Idaho National Laboratory (INL) will collaborate with government, academia, and private sector organizations to seek and validate solutions to improve the cybersecurity workforce development pipeline and address the needs of the nation’s cyber workforce. This research will include potential employees from high school thru retirement age. By incorporating multi-discipline cohort teams, ICRP proposes an adaptive methodology to bridge the gap between employer cybersecurity needs and the career goals of employees and the evolving needs of the industry.
The Idaho Cyber Research Project (ICRP) aims to solve the disconnect between employers, academia, and potential employees with regard to the knowledge, skills, and abilities an industrial cybersecurity role requires and how that transfers to potential employee qualifications. This project takes a hands-on approach by meeting with employers to determine what tasks a cybersecurity role would perform and determine the hands-on training needed and apprenticeship opportunities.
Internship Cyber Research
In the summer of 2021, the first cohort of interns began research. These cohorts include students from across the State of Idaho. Each team is assigned one of the following research topics to focus on and discover and address their findings to designated mentors and the ICS Community of Practice. The research will be perpetual and is handed onto the next cohort of interns year after year.
The Idaho Cyber Research Project (ICRP) is part of INL’s University Partnership Internship Program. Internship positions are paid summer opportunities with potential for year-round positions. The ICRP 2021 intern activities and accomplishments included:
- National and Homeland Security Intern Enrichment Series
- Completing Poster and Technical Presentation for Intern Expo
- Escape Room Collaborations
- Continuing to add course details to Training Repository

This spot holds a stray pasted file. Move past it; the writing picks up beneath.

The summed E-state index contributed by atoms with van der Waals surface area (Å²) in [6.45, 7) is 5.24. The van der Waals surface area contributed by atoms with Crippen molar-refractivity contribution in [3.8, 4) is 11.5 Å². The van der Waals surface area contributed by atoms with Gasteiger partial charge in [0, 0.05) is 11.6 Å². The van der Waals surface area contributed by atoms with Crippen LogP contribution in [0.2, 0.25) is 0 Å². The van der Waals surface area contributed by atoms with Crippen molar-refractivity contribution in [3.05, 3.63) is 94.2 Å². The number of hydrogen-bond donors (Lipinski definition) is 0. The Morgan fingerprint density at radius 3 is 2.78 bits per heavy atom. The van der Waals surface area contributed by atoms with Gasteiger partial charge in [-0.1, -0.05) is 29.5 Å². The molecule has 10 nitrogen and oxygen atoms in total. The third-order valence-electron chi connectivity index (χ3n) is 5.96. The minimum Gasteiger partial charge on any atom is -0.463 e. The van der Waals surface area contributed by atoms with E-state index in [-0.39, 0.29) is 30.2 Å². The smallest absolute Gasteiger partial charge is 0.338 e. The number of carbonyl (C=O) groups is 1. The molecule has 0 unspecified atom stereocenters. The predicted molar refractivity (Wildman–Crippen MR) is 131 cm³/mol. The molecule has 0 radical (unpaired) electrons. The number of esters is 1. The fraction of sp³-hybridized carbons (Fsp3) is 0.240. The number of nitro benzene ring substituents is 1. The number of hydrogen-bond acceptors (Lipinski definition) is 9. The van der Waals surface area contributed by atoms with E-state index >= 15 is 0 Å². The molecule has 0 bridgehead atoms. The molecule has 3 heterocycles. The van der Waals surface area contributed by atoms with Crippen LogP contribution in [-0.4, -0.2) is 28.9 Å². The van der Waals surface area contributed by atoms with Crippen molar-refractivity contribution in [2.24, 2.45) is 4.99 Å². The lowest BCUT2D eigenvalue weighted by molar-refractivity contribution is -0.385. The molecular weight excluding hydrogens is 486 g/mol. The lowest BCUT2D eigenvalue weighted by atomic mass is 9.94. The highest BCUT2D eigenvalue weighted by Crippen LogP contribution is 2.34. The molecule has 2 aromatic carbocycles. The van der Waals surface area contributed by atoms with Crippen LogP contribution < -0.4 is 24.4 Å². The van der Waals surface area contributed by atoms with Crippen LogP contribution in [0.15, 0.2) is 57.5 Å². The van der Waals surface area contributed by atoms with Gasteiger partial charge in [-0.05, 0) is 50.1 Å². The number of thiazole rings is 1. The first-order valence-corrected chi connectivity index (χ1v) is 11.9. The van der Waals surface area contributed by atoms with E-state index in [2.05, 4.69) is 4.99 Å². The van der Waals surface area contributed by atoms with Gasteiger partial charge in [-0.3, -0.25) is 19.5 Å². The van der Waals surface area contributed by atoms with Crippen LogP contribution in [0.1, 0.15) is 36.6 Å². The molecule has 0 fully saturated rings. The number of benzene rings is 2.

- Briefing Gov. Little on summer research
- Briefing management on summer research
- Mapping and complying the requirements of ISA 62443 to the Cyber-CHAMP model.
Engage with Businesses in the Region
“I got to participate in visiting a municipality and private technical company… talks with HR and the head of IT on hiring issues really helped shape some of our ideas and areas of research.”
Attend MIT Machine Learning Lectures
“We completed labs that reinforced our newly discovered knowledge every week…it helped us practice and apply some of pre-existing knowledge.”
Receive Professional Cybersecurity Training
“I never thought about systems that had an IT component and a physical component past a screen or keyboard. Getting to participate in various training modules was my favorite part of this internship.”
Present to Senior Leadership and Officials
“When I started this internship I expected we would be giving a presentation to Governor Little and other upper level management in INL before they announced the Idaho Cyber Task Force. This whole experience has been very rewarding.”
Exposure to Diverse Enrichment Activities
“This became one of my favorite part of the work week … helped to learn more about the research, culture, opportunities, and the people at INL …and INL leadership were always open to questions and dialog afterwards.”
Support Cyber Summer Camps
“Great experience to work with other students and teachers throughout the State. The excitement and interest you see from someone learning cyber for the first time and loving it!”
This project is creating a centralized repository of state and national educational and training resources for individuals and businesses interested in cybersecurity. This includes degree programs, certifications, workshops and camps available throughout the State.
Industrial Cybersecurity Community Of Practice
The community of practice (COP) brings together professionals focused on industrial cybersecurity (ICS) education, training and workforce development efforts throughout government, academia, and industry. The foundation of the group leverages INL’s existing ICS experience, research and training to:
- INTEGRATE stakeholders and practitioners with similar interest in a consolidated framework,
- DEVELOP common views on career pathways in operational technology (OT) cybersecurity, and
- MAP foundational pedagogical paradigms to educate and train our workforce.